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Earlier this week the Prime Minister announced a new ‘lockdown’ in England in response to an increase in case numbers. This is partly the result of the emergence of a new, more infectious strain of COVID-19. The new restrictions came into effect yesterday (Tuesday) and the Government also published further details about arrangements for teaching in universities.
Following these announcements, discussions have taken place with colleagues across the University to agree what exactly these changes mean for teaching arrangements.
Over recent weeks we made a number of decisions about our activities at the University – in particular, limiting the number of students who will have face-to-face teaching in January – and so we do not have to make many immediate changes as a result of Monday’s announcement. However, the new national restrictions do raise a number of important issues and we all have a responsibility to adhere to the new measures. Under the latest restrictions, people are only allowed to leave home to:
The full guidance is available on the Government website here.
The last bullet point in the list above is of course particularly important for universities, as it means that some categories of teaching are able to continue in-person. Students were emailed last Thursday with clarification from the Government about which courses this applies to, and this guidance continues to stand under the new restrictions in relation to both undergraduate and postgraduate taught study.
This means that in-person teaching will continue where required for clinical courses and other programmes where it is necessary as part of meeting requirements of particular professional bodies (for example, where work in laboratories or studios is essential). Those of you studying subjects in these categories should look out for specific communications related to your course and attend teaching as directed by your school or department.
The latest restrictions also mean that all programmes not included in the categories above must continue to be taught remotely. One significant change announced on Tuesday night is that this will continue to be the case until at least mid-February. At the moment, we cannot be certain when this will change but we will inform you as soon as there are any updates to the Government guidance. If you are studying remotely during this period and you are not currently on campus, this means you will not need to return until mid-February at the earliest – however, you may return if you need access to study resources provided on campus including study space, specialist facilities, libraries and IT.
Please remember that, although a number of essential services are available on campus, you should minimise contact with people outside of your household or support bubble and therefore only use physical facilities when it is absolutely necessary. Our libraries and other student services offer a wide range of services online, which will help you to avoid unnecessary travel. If you do visit campus, you must take personal responsibility for adhering to all public health measures including wearing a face covering, maintaining a distance from other people and washing your hands regularly.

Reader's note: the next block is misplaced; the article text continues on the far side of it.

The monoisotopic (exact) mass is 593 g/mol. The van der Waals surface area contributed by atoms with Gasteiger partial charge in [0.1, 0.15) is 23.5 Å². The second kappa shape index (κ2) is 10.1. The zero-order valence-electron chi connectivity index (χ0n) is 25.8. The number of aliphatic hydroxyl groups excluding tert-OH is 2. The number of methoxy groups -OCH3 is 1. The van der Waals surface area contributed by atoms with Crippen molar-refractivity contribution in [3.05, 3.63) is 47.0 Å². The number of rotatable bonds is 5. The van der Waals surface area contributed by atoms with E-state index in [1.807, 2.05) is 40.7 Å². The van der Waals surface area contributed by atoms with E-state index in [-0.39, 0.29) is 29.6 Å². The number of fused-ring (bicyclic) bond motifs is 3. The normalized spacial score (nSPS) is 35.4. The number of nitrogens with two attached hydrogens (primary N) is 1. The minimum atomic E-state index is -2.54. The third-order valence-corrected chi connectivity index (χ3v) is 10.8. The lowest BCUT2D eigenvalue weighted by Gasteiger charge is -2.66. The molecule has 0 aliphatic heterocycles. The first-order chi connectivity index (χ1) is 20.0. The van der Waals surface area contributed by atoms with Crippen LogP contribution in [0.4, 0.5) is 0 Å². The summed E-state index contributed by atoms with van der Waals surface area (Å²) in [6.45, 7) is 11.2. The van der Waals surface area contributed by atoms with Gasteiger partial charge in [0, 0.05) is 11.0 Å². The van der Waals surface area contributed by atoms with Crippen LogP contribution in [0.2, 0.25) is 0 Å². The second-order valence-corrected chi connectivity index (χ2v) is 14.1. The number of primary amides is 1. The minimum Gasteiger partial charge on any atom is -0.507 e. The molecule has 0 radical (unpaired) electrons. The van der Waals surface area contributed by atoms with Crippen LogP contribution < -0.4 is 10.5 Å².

Although we hope to introduce face-to-face teaching for all programmes at the earliest opportunity, we recognise these latest changes will create particular concerns for some students. We would like to provide reassurance to you that we will continue to support your learning whatever your personal circumstances. Therefore:
The measures explained above will significantly reduce the number of students and staff on campus, thereby reducing the risk of COVID-19 spreading among our University community. However, those of us studying or working on campus must also take personal responsibility for helping to prevent infection.
Please adhere to the following essential steps:
By following these basic steps, we will significantly reduce the impact of COVID-19 on the whole University community while making a positive contribution to the wider efforts across the country to bring rates of infection down. Following this guidance, along with the roll-out of the new vaccines, is crucial to reaching a stage where case numbers are significantly lower and national restrictions can be reduced.
It is extremely important to us that you continue to get the support you need to successfully pursue your studies, regardless of how your teaching arrangements change through the academic year. We understand the pandemic has created difficulties for the majority of students and I would like to assure you that this will be taken into account when considering your overall attainment at the end of the year. We have robust processes to deal with extenuating circumstances, including giving exam boards considerable discretion to ensure that attainment is considered holistically and that all students receive equal consideration and receive fair outcomes. We will be writing to you next week with more detailed information about how assessments will run under the current circumstances. Also, don’t forget the wide range of support you can access at any time as a University of Liverpool student.
There are still a number of issues that we have to work through so please keep an eye on future email communications for updates
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